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How redistricting in these states could determine which party controls the US House

USA
 

Supreme Court showdowns. Closed-door negotiations. And millions of dollars in litigation.

After months of legal and legislative skirmishes around the country, much of the redistricting drama of the 2024 election cycle is behind us. And it has ended pretty close to where it began: Just a handful of seats could determine which party controls the US House of Representatives, where Republicans now hold a threadbare majority.

 

In North Carolina, newly empowered GOP state legislators took an aggressive approach with their map-drawing, crafting lines that are expected to allow their party to flip at least three seats now held by Democrats. But, in recently concluded redistricting in New York, Democrats, who had final say over the map, adopted a more modest position – essentially turning just one Republican-held seat a deeper shade of blue.

“It’s amazing that with all of the states where we’ve had things going on and with all the different lawsuits, we are really only talking about a small number of districts that are guaranteed to change hands as a result of this entire shuffle,” said Nick Seabrook, a political scientist at the University of North Florida and the author of the 2022 book “One Person, One Vote: A Surprising History of Gerrymandering in America.”

“We have actually emerged nationally with a pretty fair map,” he said. “I certainly think that there are ample opportunities for either party to win.”

 

Adam Kincaid, the president and executive director of the National Republican Redistricting Trust, sees a “tick to the right” under the new landscape, with the likely net addition of two more House seats that former President Donald Trump would have carried in 2020. But he cautioned that it was still a “tight map” and a “tight electorate.”

“From top to bottom, the country is a 50-50 country right now,” Kincaid said.

(Although Republicans control the House by a narrow margin, under the map used in the 2022 midterm elections, 17 of those GOP lawmakers were elected in communities that backed President Joe Biden in 2020.)

Democrats, meanwhile, say they emerged in a stronger position after wielding the nearly 60-year-old Voting Rights Act to prevail in legal fights in deep-red Alabama and Louisiana. Federal judges ordered lawmakers in those states to give Black residents more opportunities to elect House candidates of their choice.

“Alabama and Louisiana are just two states once thought to be unreachable in the fight for fairness that have quickly become more representative” as a result of the legal actions, John Bisognano, president of the National Democratic Redistricting Committee, said in a statement. “I’m confident the House map will remain highly competitive going into 2024.”

Here’s a state-by-state look at the recent redistricting disputes and where they stand:

New York

Republicans flipped four US House seats in New York in the 2022 midterm elections, victories that helped secure their party’s majority in the chamber.

Then, a ruling by the state’s highest court appeared to jeopardize those gains by potentially making it easier for Democrats to pick up as many as six GOP-held seats.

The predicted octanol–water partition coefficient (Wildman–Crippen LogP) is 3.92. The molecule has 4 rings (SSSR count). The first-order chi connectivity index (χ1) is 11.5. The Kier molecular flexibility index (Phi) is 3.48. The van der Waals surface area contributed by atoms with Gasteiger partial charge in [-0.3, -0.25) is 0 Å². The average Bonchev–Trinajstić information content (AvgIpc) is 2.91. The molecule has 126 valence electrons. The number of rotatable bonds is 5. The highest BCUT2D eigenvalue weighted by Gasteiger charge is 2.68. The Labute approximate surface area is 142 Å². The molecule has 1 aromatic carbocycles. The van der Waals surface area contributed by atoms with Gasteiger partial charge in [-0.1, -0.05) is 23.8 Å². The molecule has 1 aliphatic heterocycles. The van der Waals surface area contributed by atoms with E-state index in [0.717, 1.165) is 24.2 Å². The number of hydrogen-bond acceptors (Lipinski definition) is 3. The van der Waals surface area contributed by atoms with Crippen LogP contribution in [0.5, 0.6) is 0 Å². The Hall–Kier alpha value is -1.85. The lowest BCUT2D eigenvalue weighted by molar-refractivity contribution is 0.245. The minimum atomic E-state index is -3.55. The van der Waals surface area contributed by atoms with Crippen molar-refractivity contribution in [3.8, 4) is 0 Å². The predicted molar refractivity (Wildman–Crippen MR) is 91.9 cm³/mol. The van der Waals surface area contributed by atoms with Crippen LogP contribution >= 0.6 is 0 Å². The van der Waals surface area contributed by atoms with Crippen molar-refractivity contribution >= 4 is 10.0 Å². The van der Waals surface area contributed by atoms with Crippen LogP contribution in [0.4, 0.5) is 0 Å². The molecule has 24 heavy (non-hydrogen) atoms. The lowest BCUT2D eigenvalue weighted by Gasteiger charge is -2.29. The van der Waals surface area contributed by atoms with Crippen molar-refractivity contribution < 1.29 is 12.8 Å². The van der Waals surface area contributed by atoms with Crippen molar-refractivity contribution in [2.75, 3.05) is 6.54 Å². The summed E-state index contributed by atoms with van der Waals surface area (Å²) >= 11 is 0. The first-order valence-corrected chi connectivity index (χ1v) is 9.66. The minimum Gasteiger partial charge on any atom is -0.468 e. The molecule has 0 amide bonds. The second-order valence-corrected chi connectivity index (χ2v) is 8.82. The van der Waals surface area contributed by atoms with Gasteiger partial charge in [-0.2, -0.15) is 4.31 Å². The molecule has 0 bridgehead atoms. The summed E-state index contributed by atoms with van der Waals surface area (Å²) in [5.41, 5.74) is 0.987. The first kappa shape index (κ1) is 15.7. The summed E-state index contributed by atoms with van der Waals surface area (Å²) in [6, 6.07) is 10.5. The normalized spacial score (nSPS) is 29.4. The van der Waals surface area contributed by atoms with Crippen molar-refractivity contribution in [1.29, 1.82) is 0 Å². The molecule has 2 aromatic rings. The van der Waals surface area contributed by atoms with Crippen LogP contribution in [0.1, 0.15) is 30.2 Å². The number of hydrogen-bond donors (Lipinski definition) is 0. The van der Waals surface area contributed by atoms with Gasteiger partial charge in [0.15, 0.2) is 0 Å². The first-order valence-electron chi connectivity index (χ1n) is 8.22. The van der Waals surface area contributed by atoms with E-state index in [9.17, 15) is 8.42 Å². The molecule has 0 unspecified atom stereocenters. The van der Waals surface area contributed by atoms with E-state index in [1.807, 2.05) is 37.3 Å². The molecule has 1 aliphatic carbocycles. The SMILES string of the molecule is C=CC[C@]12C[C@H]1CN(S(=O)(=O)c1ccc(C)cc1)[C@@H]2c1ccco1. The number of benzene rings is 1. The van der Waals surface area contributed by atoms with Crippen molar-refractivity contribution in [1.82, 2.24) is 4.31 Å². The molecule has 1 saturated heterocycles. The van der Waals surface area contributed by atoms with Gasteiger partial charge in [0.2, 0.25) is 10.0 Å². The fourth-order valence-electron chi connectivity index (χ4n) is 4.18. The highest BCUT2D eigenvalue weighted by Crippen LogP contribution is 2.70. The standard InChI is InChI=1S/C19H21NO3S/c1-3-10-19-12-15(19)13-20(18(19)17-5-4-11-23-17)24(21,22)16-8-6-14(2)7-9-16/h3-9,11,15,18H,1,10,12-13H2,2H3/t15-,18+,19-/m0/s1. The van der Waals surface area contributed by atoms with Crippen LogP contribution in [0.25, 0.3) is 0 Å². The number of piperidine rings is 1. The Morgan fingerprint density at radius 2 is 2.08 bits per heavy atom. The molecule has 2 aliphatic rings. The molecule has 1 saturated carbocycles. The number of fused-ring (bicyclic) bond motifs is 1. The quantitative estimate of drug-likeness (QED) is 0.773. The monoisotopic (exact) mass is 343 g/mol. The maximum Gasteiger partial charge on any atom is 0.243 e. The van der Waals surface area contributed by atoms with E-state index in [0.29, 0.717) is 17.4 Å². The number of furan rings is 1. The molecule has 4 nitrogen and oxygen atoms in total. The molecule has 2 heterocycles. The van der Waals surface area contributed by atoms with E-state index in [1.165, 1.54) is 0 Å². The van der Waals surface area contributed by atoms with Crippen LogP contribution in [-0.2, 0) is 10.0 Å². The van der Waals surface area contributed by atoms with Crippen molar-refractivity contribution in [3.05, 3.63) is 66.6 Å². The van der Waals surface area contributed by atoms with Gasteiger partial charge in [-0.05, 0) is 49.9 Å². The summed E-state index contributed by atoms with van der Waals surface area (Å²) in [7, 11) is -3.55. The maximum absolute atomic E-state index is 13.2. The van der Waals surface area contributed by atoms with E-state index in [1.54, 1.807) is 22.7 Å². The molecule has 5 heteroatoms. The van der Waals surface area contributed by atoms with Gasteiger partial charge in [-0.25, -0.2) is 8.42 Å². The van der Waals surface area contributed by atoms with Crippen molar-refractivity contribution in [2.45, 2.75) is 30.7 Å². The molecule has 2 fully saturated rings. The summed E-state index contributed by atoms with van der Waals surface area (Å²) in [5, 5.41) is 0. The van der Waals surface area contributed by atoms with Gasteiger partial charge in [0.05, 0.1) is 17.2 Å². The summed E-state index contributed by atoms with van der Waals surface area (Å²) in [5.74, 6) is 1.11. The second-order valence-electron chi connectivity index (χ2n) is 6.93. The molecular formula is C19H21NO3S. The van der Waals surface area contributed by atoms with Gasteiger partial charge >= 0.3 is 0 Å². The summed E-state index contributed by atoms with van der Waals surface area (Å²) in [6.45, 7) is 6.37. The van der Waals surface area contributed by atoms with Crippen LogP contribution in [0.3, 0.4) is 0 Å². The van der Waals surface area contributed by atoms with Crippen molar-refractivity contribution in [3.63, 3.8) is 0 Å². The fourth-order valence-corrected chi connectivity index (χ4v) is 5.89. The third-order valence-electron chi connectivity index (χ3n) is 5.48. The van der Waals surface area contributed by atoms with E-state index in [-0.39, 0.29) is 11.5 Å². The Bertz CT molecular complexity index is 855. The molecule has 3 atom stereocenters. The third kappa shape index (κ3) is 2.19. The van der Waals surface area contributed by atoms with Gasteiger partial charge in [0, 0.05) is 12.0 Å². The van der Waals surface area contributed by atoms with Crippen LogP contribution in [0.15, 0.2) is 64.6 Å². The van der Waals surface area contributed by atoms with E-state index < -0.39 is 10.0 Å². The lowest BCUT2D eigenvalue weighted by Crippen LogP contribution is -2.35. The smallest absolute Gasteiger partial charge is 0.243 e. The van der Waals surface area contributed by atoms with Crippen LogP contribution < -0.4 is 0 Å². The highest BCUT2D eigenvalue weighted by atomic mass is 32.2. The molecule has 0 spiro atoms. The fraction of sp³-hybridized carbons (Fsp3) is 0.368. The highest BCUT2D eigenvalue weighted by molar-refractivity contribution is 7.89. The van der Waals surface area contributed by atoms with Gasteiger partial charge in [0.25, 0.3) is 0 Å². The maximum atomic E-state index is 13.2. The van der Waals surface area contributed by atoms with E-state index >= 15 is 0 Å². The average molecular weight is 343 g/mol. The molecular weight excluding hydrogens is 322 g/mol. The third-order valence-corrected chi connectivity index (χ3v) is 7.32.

In the end, however, the Democratic state lawmakers, who hold ultimate control of the redistricting process, settled on a map that made only modest adjustments to the status quo lines.

First, a bit of history: A state court judge oversaw the process of drawing the map used in the 2022 elections following a long legal battle and the inability of New York’s bipartisan Independent Redistricting Commission to agree on new lines. But Democrats scored a court victory last summer when a state appellate court ruled that the redistricting commission should redraw the map.

Republicans appealed that decision, and oral arguments were held in November before New York’s Court of Appeals, the state’s highest court.

On December 12, the Court of Appeals ordered the state to once again restart the mapmaking process. As a result, New York’s redistricting commission created a new map, but the Democratic-controlled state legislature tinkered with the commission’s lines, as permitted under state law.

The legislature’s final product ended up putting a Central New York seat held by Republican freshman Brandon Williams at greater risk for his party. It also shored up for Democrats Tom Suozzi’s Long Island seat, which the party flipped in a February special election to succeed expelled former Rep. George Santos.

Leaders of both political parties say they can live with the map’s modest approach, which still puts the Empire State at the epicenter of the battle for the House. But some progressives have criticized New York Democrats, who hold supermajorities in the state Legislature, for not taking a more aggressive approach.

Former New York Rep. John Faso, a Republican who had been a key player in litigation over redistricting, said the map drawn by Democrats “has no material differences from the current map.”

“This turned out to be much ado about very little,” he added.

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